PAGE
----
The wedding industry and diet industry seem to go hand-in-hand. Planning a wedding can seem like a body-focused numbers game. What size dress will you buy? How many calories should you eat per day? How many hours of exercise? What’s your “Sweating for the Wedding” plan? How much weight are you planning to lose?
And yes, regardless of your body type, the assumption is always that you’re planning to lose weight.
The pressure to look your best by losing weight for your wedding is enough to drive any woman insane. I personally know, because it literally drove me insane. I went into outpatient treatment for an eating disorder three months before my wedding. Of course, the pressure to lose weight before my wedding didn’t give me an eating disorder. But it did expose the eating disorder that I’d been struggling with for years.
In the final months of planning my wedding, I had to develop strategies for not engaging in the body image struggle so I could stay healthy and mostly sane. The four tips below helped me immensely – and if you’re interested in avoiding the body image struggle while planning your wedding, look no further.
1. The wedding dress
The best thing I did when I went to pick out my dress was bring a large crowd of my favorite women – who I knew would be brutally honest. I brought one friend who is notorious for not being able to hide her emotions on her face. Every time I stepped out of the dressing room, I looked at her face first. If there was a scowl, I immediately took off the dress. When I finally found the dress, her face was beaming. Your friends and family will always view your body more accurately than you, so bring some loving, honest women with you when dress shopping. They’ll counteract that extreme self-criticism you’ll be harboring towards yourself.
Fitting in to your wedding dress months after you’ve bought it is also very stressful. It’s common for women to buy dresses too small to encourage them to lose the weight they plan to lose. This is a recipe for disaster. Don’t do it!
As fate would have it, my dress was only available three sizes too big for me! It was my dream dress though, so I bought it knowing it would have to be altered. The truth is, almost every wedding dress will need alterations. Instead of buying too small and creating a crisis, buy a dress that’s too big or that fits at the moment. When you see the seamstress for alterations they’ll make sure that the dress fits perfectly.
2. Body comments from family and friends
Women have been taught to bond over discussions about their bodies, weight, and diets. This is especially true in the final months before your wedding. While I was engaged, I just stumbled through these conversations and cried about it later.
When I finally couldn’t stand that anymore, I started talking to my closest friends and my therapist about ways to respond. I discovered it was up to me to set boundaries. I started saying things like “I’m not really focused on my diet or weight right now. I’m really focused on being excited about the wedding.” I also practiced simply saying “I don’t want to talk about that right now.”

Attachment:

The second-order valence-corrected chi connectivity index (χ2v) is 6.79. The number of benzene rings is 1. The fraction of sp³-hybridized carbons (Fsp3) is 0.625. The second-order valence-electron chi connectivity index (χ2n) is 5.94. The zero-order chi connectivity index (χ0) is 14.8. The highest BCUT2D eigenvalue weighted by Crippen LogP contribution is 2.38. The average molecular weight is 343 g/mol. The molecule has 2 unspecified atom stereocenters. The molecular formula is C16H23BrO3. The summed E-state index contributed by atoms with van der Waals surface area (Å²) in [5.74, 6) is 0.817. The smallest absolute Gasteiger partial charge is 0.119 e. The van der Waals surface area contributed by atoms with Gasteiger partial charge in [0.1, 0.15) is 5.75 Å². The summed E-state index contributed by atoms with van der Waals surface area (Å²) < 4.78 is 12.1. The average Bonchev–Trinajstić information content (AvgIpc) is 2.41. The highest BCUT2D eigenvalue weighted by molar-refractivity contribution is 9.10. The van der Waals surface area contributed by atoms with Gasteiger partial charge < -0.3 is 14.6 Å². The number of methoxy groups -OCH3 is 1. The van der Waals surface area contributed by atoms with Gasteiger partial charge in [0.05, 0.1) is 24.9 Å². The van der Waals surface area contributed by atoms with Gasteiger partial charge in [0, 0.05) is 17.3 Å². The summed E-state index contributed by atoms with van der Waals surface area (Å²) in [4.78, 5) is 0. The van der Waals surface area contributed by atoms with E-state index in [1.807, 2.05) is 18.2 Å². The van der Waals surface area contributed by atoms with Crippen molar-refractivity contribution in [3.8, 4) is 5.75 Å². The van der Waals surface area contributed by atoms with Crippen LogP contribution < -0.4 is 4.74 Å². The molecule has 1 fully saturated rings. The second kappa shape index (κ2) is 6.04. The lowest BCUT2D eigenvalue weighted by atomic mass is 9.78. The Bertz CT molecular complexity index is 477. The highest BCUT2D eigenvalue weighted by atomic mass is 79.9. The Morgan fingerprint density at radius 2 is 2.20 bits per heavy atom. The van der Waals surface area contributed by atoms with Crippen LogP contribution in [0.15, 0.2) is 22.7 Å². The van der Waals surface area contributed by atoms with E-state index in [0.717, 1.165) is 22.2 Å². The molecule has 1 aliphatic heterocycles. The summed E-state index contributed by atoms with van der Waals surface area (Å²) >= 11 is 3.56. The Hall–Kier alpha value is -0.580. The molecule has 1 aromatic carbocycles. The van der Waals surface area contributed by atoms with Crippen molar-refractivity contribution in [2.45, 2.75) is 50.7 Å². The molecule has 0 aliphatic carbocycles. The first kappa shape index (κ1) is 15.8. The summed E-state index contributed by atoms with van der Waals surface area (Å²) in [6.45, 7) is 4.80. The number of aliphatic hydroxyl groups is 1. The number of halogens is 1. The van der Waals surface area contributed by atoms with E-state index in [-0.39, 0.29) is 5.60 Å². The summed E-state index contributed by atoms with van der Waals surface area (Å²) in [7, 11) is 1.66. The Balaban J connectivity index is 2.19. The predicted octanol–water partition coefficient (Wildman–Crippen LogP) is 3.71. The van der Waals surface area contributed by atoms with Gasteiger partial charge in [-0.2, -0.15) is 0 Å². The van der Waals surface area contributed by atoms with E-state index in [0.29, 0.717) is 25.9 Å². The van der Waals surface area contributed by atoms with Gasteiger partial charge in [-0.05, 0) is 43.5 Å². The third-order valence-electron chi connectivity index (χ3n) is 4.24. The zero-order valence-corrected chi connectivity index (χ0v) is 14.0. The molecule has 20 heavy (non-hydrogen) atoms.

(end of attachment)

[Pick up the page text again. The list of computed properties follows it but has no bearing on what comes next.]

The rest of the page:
I was so scared of offending people that I was compromising my own well-being by engaging in detrimental body talk. Once I decided that setting boundaries was more important than hurting feelings, I found that people responded well. It’s uncomfortable at first, but don’t be afraid to tell people that you’re not willing to engage in conversations about your body.
I had already established a practice of daily journaling by the time I entered treatment. I would write every morning as a way to process my feelings about the day. When I went in to treatment, I added the practice of logging my thoughts and feelings throughout the day. By doing this, I began to see patterns in how I was feeling.
At the suggestion of my therapist, I also began to write down times when I overate or refused to eat. Through this technique, I started to notice a pattern that linked my emotions to my eating habits – I realized I was using food to respond to my feelings.
Many women, even women without eating disorders, use food to respond to their emotions. The months before your wedding is a time filled with intense emotions – good and bad. If you feel like you’re using food to manage your emotions, journaling can help identify that pattern and offer a new way to manage your emotions.
If writing about food, or your feelings about food seems too overwhelming, journaling can still be a very effective tool for managing your emotions pre-wedding. Sometimes when you put pen to paper things come out that you didn’t even know were bothering you. Taking time to write can cleanse your heart and mind so you can face the day with a clearer perspective.
4. Remember the joy!
The months before your wedding should be the happiest times of your life. You’re about to embark on a lifelong journey with the person you love the most in this world – and you’re about to have a giant party to celebrate that love! All your friends and family will be there to support you – no matter if you are donned in a dress sized four or 16.
While wedding planning can be stressful, added stress about your body can definitely be avoided. I’ll leave you with a secret my mentor told me before my wedding: you’ll be the most beautiful woman in the world on your wedding day no matter what. Not because of what your body looks like, but because you’ll be radiating love and joy.